Coffee with Mimi: Healthy obsessions

Published 6:59 pm Friday, September 6, 2019

By Mimi Becker

Contributing writer

Let’s be honest — sometimes we become obsessed. We are adults and, as adults, we might as well be adult and admit it. We are obsessed with any number of things we think we should keep quiet about.

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But, here it is: I am obsessed with “Downton Abbey.” You know, the TV show which ran for six seasons in the U.S., beginning in January 2011, with the final season beginning in January 2016.  That was a very busy period in my life and I could never consistently free up the requisite time on consecutive weeks to keep the characters and story straight.

The day after each episode, fellow teachers would dissect the events, motivations and implications of plot twists and turns and I was totally confused. I gave up trying, both to watch and to discuss. Usually, at least one teacher would comment, incredulously, “You mean you didn’t watch it?” Uh, no.

Then, wonder of wonders, there was born Amazon Prime. With one click, there was “Downton Abbey” in all its glory and all six complete seasons, in order, right on my own home TV whenever I wanted.  

I was retired and wanted it, I did. I could watch it on my own time and as many episodes as reason would allow in a row, at one sitting. I could stop and start if I needed to do an errand, stir the dinner, take out the dogs. I could replay an episode. Completely under my control.

When I become obsessed with a topic, I go all out. I hit the library for any and all books related to the time, the story, the real house, the real family. Did you know that during World War I, there were few actual hospitals which could handle the enormous flow of wounded from the French front? The Countess of Carnarvon really did turn Highclere into a hospital which she operated at her own expense. Are you with me on this?  Highclere is the real “Downton Abbey.” Lady Almina was such a skilled nurse and administrator, that often the most difficult medical cases were sent to her. Soldiers recuperated in private bedrooms with linen sheets and fresh food from the acres of gardens.   

I could go on and on. Lady Almina was an American and her fortune really did bail out the Carnarvon family, one of the times it was on the skids. The 5th Earl of Carnarvon was the recipient of the bug bite that did him in while successfully chasing his dream to find the tomb of the infamous King Tut, hence Robert’s fascination with Egyptian royalty and characters in choosing pet names.

Sadly, after six seasons, “Downton Abbey” closed its doors — and did you notice how many times the front door was actually left open while ceremonially receiving and waving farewell to visitors? And the closure of those six seasons left us hanging about Mary’s new baby, Edith’s new marriage and Carson’s illness. Julian Fellowes is no dummy and here we are, just days from the release of “Downton Abbey,” the MOVIE.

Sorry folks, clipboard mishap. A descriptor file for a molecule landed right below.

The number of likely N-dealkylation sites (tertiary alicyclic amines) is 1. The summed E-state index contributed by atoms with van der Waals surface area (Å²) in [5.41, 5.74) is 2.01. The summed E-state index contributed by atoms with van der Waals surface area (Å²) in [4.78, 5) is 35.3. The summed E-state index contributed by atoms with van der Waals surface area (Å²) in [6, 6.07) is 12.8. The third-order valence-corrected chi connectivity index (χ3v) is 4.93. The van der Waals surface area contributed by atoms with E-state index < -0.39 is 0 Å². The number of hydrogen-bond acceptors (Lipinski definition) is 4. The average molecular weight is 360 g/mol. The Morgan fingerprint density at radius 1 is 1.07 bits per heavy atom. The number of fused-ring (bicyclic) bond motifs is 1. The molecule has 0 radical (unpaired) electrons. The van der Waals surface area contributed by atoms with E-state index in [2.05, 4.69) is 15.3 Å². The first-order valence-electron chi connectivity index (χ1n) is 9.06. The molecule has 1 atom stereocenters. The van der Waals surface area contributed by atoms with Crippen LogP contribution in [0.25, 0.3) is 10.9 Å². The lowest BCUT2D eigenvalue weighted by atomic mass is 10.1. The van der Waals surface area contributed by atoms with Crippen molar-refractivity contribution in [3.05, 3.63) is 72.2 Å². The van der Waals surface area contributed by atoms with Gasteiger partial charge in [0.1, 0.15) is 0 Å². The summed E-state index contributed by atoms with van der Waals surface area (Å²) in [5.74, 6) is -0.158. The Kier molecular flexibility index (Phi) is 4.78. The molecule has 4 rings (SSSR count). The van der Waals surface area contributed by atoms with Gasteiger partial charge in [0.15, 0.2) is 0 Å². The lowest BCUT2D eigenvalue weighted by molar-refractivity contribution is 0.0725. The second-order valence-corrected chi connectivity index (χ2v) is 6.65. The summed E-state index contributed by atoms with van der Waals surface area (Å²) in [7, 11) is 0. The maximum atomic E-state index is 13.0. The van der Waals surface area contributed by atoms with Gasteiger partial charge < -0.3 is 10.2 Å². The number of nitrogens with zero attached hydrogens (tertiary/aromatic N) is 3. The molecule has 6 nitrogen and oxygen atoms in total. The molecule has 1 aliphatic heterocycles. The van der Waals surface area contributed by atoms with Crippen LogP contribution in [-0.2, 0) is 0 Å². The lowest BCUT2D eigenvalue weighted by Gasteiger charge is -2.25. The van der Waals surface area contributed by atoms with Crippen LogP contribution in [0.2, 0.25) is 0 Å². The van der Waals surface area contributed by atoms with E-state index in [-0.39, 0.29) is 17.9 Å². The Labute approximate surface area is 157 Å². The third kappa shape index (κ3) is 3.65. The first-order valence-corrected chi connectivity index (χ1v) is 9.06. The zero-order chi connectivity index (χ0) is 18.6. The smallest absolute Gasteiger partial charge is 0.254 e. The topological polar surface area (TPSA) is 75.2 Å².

My cell phone news feed has been teasing the scenes, the cast, the filming, for weeks.  Yes, of course, I have launched into a review of all episodes from start to finish. I am in season 4. I would be finished, but I have had to hit pause to finish a library book which was overdue and read a couple of plays. And work. 

My daughter texted to see if I wanted her to order tickets to the film’s opening day at one of those neat and expensive theatres with the comfy lounge chairs. No, can’t do it.  Already booked up. You would think I would have blocked the date out weeks ago. But, I am an adult and I do have responsibilities far more pressing than watching a movie. However the day before, a major network is airing a preview program, “Return to Downton Abbey: A Grand Event,” and, you bet, it is highlighted on my calendar. I have a 5:30 meeting. Short of needing to quash some sort of rebellion, that thing had better be wrapped up by 7. I must prepare my environment for an optimum TV viewing experience.  

Then, just a few short weeks later, on Nov. 17, the third season of “The Crown” will land on Netflix. We will have a new actress portraying Elizabeth and someone I hope I like better than the original stepping into the role of Prince Phillip. 

Did you know that Elizabeth really was in Kenya when her father died? She really was educated about the British constitution by a private tutor from Eton, when it became obvious she was the heir apparent following the untimely ascension of her father to the throne.  

There are rows of biographies of Elizabeth II in the library. Some are flattering and some aren’t. It’s good to get a cross section even, maybe especially, when obsessing. There are only two seasons of “The Crown.” That gives me about two months to prepare after all things “Downton Abbey” and before “Her Majesty,” part three, arrives just in time for the Thanksgiving holiday weekend.